What happens when a pregnant woman refuses treatment that a provider believes is beneficial to both her and the fetus? The American College of Obstetricians and Gynecologists just issued a new Committee Opinion on just this topic (ACOG No. 664). According to ACOG, the committee opinion was necessary to address the balance between the provider’s “ethical obligation to safeguard the pregnant woman’s autonomy” and the “ethical desire to optimize the health of the fetus.” In the Opinion, ACOG opposes “forced compliance,” which it defines as “the alternative to respecting violations of bodily integrity, power differentials, and gender equality.”
The Committee opined that, in general, a pregnant woman has the right to refuse treatment, even if that treatment is needed to maintain life. The Committee encourages providers to engage in active dispute resolution when the woman refuses treatment, including “eliciting the patient’s reasoning, lived experience, and values.” The Committee warns against providers evoking “conscience as a justification to attempt to coerce a patient into accepting care that she does not desire.”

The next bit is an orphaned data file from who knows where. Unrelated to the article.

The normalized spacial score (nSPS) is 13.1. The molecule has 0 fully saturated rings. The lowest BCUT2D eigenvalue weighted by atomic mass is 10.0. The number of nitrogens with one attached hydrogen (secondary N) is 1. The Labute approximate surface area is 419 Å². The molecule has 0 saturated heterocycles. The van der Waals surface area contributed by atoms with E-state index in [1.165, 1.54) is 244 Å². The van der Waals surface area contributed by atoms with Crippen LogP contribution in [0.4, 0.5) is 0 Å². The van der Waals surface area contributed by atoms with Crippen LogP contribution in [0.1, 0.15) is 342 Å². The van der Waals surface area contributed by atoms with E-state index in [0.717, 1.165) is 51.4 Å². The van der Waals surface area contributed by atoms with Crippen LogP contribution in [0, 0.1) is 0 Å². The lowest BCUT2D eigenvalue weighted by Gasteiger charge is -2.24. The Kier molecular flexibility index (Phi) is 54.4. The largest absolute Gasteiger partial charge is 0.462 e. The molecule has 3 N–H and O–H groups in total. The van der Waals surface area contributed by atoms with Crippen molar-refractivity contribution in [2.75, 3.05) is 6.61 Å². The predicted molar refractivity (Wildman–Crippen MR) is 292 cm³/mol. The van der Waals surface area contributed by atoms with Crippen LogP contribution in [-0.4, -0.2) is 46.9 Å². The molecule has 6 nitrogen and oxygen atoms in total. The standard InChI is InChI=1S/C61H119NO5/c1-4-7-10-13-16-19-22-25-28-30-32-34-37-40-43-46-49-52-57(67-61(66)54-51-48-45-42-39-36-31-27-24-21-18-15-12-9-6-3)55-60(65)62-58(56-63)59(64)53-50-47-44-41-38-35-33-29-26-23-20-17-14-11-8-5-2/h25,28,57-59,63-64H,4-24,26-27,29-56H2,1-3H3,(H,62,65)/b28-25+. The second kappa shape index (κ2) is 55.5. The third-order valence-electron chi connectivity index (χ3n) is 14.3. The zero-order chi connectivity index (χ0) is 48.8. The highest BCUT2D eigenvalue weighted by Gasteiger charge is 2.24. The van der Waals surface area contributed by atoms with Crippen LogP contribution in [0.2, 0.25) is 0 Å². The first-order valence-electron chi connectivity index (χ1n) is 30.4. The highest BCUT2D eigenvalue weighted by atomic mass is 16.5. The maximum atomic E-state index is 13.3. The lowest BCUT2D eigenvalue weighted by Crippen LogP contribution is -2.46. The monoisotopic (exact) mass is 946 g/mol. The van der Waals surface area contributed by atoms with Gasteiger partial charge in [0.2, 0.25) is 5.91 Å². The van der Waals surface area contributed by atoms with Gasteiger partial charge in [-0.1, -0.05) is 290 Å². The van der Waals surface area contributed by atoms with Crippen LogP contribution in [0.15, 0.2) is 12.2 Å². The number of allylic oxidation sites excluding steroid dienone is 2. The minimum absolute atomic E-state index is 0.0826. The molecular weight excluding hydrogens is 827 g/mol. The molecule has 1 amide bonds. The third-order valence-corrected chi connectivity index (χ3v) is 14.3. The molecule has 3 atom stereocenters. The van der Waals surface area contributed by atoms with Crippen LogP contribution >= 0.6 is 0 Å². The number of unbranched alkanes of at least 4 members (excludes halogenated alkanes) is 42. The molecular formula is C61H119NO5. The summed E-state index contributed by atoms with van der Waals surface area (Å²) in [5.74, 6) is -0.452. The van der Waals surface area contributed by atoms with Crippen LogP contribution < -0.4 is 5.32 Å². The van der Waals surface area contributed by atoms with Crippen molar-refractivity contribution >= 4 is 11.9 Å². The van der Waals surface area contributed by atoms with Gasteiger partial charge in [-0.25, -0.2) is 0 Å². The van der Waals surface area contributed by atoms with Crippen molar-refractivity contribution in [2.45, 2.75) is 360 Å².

The Committee Opinion appears to be part of a larger movement related to patient autonomy, recognition of a category known as “obstetric violence,” and updating the Hippocratic charge for the provider for the modern age.
Partner Eric Frisch is speaking on this topic at the ACI Conference on Obstetrics and Gynecology legal issues on June 22-23 in Philadelphia.
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